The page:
Research seminar in Cultural Anthropology with Almamy Sylla and Marie Deridder. Racialized impact of migration governance in Mali
- Date: –12:00
- Location: Zoom: https://uu-se.zoom.us/j/63371447159
- Lecturer: Almamy Sylla, social anthropologist, Maître Assistant at the Université des Lettres et des Sciences Humaines de Bamako (ULSHB), Mali. Marie Deridder, social anthropologist, Marie Sklodowska-Curie Fellow and a Postdoc researcher at the Forum for Africa Studies and the Department of Cultural Anthropology and Ethnology, Uppsala University.
- Organiser: Department of Cultural Anthropology and Ethnology
- Contact person: Mats Utas
Racialized impact of migration governance in Mali
Since decades, the EU is implementing a policy framework attempting to strengthen borders with Africa and Sahelian countries. Moreover, after the Boko Haram insurrection, the fall of Gaddafi in 2011, the fall of the North-Mali in 2012 and the escalation of so-called ‘terrorist’ attacks in the region, the US-European agenda has integrated the Sahelian region in the ‘Global War on Terror’. This process has produced a ‘migration-development-security’ nexus resulting in public policies, as well as political and media discourses focusing on ‘crisis’. These narratives convey the idea that security needs to be achieved by more territorial control and the ‘fixing’ of populations in contexts, in which mobility is a key element of livelihood strategies. A major issue to explore is how this nexus is perceived, confronted, contested, experienced and performed once it takes roots in the daily realities of West African actors. To answer this question, in this presentation, we will focus on Mali.
Besides the actual sociopolitical and security turmoil in Mali the country has taken the unusual path of contestations and opposition against France, the former colonizer, and subsequently the EU, with regards to EU-driven migration governance. Non-state actors such as the Malian diaspora and civil society have succeeded in politicizing national public debates about migration issues. At the same time, Mali is one of the first African countries to adopt a national migration policy (in 2015). One of its intentions is to better support Mali’s repatriated migrants by offering them more protection and better conditions at return. Humanitarian and emergency assistance for Malian citizens abroad is also a key element of this policy. However, during the last decade, dissatisfaction among Malian ‘black deportees’ sent back from Libya and ‘assisted’ by the Malian state has increased. They denounce an unequal treatment compared to the attention given to Tuareg groups often associated with terrorists or rebels in the actual Malian open-conflict setting. These contestations take the path of racial discriminations drawing a color line between, on one hand, ‘black deportees’ who occupied subaltern positions in Libya and feel abandoned by the Malian state and, on the other hand, Tuareg perceived as former fighters with a high social status in Gaddafi’s military. According to us, this is an problematic yet unintended effect of this ‘migration-development-security’ nexus. This presentation will explore these narratives and argue that this nexus is actualizing a racial grammar historically present in Mali with deadly consequences in the actual conflict.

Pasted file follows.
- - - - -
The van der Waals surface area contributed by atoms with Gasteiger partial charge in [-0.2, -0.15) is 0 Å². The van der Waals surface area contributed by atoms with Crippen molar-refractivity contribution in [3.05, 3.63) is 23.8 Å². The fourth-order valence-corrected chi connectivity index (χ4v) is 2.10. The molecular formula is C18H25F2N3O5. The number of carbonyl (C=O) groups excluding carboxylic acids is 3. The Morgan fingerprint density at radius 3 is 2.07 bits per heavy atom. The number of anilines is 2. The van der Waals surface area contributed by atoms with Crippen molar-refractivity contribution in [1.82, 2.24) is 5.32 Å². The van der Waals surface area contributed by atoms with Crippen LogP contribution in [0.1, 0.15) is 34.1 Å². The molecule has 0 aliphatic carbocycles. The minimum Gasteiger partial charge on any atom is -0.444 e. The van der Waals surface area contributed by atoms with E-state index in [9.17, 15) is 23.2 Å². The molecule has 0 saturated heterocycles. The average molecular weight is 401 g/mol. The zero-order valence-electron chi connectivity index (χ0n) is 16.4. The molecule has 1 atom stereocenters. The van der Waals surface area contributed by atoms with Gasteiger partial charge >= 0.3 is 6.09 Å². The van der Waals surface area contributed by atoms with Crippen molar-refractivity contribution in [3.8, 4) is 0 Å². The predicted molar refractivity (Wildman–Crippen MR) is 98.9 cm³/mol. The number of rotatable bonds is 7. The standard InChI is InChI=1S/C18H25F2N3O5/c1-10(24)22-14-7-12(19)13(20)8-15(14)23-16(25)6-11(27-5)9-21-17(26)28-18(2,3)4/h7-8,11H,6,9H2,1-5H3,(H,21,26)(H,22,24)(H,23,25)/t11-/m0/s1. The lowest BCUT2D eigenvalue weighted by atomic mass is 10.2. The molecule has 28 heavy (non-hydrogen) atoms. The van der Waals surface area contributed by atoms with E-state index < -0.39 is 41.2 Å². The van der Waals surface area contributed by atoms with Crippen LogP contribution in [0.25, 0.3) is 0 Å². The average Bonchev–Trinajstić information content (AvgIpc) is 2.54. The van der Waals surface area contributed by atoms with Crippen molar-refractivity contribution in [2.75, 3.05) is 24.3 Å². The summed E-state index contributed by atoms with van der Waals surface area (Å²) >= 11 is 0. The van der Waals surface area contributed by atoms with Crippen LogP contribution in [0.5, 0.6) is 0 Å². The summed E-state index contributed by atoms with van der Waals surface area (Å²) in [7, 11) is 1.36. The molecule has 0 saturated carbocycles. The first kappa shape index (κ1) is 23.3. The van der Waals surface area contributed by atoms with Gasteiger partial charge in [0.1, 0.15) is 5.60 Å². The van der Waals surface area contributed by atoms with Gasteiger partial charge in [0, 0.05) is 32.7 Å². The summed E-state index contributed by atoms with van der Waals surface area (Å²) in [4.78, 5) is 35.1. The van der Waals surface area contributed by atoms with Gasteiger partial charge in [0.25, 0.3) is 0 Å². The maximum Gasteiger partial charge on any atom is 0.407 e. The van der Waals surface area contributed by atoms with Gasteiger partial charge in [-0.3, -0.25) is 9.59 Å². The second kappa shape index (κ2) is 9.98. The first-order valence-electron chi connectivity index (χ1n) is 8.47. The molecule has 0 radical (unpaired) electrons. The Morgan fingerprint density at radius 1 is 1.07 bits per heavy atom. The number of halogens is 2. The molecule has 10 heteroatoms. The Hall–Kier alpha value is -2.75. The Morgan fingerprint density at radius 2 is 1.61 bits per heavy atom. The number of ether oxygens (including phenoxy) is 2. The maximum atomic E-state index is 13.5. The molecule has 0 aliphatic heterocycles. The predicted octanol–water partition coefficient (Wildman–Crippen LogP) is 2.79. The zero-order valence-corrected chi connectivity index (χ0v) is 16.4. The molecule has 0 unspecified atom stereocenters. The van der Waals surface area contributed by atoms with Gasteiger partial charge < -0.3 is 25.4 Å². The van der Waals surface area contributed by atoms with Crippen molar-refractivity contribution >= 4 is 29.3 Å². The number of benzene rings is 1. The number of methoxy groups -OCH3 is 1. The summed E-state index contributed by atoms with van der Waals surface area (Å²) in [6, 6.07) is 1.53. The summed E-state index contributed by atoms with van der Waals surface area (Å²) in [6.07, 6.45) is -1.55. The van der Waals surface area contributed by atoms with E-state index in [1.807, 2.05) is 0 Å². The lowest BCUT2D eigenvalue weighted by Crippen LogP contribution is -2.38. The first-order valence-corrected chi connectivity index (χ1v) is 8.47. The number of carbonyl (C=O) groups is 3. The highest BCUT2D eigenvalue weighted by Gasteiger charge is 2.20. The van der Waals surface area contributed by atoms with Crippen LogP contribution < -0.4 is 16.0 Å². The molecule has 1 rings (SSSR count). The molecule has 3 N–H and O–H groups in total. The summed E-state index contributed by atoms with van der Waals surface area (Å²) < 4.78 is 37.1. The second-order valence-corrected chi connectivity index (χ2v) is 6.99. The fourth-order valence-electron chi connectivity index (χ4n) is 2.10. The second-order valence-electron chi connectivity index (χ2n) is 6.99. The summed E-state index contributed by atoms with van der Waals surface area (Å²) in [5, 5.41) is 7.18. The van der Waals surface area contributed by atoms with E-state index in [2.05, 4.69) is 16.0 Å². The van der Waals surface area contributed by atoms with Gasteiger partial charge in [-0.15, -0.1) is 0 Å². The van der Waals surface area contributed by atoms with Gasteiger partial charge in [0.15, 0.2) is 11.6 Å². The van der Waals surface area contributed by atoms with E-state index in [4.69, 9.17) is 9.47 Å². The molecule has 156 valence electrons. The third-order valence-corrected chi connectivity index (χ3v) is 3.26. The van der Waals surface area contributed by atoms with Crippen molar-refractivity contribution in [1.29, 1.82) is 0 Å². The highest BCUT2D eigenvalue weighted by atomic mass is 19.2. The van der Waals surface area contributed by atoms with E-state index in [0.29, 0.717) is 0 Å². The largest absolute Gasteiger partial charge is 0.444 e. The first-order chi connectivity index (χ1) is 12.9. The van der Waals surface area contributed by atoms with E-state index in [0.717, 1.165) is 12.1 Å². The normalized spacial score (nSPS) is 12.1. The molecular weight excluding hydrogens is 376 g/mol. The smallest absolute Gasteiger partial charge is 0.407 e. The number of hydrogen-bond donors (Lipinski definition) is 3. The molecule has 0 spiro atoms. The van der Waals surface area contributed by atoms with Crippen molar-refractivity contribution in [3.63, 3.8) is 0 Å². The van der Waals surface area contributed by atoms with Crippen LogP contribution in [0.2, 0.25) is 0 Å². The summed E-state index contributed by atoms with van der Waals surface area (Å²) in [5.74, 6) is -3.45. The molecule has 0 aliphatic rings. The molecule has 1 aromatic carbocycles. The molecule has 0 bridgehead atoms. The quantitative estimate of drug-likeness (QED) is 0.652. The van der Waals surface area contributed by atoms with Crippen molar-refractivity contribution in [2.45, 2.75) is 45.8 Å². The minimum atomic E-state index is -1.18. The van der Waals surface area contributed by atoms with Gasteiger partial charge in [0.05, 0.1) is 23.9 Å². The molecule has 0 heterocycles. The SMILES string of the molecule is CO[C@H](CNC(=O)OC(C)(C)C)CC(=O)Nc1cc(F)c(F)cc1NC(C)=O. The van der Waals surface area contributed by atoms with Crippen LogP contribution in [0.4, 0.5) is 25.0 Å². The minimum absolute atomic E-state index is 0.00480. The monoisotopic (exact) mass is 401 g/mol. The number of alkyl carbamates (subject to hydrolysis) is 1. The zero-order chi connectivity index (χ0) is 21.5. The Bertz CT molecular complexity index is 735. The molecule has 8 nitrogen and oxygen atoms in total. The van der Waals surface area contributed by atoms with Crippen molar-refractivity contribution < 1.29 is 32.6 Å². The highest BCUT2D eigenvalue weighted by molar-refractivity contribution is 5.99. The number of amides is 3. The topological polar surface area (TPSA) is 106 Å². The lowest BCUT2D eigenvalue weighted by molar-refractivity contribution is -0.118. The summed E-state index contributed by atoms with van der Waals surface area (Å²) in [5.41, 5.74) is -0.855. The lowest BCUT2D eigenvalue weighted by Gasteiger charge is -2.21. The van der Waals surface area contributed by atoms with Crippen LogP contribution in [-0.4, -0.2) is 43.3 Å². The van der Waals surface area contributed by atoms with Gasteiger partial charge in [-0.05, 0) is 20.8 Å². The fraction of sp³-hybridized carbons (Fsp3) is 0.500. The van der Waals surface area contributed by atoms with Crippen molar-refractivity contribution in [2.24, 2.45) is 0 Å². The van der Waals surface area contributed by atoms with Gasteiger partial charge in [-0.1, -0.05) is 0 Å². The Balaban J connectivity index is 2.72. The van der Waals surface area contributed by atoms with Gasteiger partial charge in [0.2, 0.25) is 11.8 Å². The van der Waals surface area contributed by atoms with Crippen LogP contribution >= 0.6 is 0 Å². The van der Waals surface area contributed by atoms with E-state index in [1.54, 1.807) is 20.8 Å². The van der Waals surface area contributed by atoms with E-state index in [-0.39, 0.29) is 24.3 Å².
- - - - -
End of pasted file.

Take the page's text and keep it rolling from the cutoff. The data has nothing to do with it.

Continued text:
Almamy Sylla is a social anthropologist, who earned his PhD from the Institut de Pédagogie Universitaire de Bamako (Mali, 2019). His doctoral research explored the experiences of Malian deportees sent back from Libya and Ivory Coast. Currently, Sylla is Maître Assistant at the Université des Lettres et des Sciences Humaines de Bamako (ULSHB), Mali. His ongoing research in Mali is on forced migration, return migration, migration soft infrastructures in Mali, as well as gender and social innovations. Sylla as published several articles in Anthropology and development, Geopolitics, Peripherie, and Comparative Migration Studies.
Marie Deridder is a social anthropologist, who earned her PhD from UCLouvain (Belgium, 2014). Her doctoral research explored local governance, elites and political transformations in a rural municipality in Central Mali. Currently, Deridder is a Marie Sklodowska-Curie Fellow and a Postdoc researcher at the Forum for Africa Studies and the Department of Cultural Anthropology and Ethnology, Uppsala University. Her ongoing field research in both Mali and Burkina Faso interrogates the making of the Euro-African ‘migration-development-security’ nexus, and its practical negotiations and impacts on West-African mobility in a postcolonial setting. Deridder has published several book chapters and articles. Her monograph, Elites, élections et transformations du politique au Mali. « Ceux qui cherchent le pouvoir sont parmi nous », was published with Karthala in January 2021.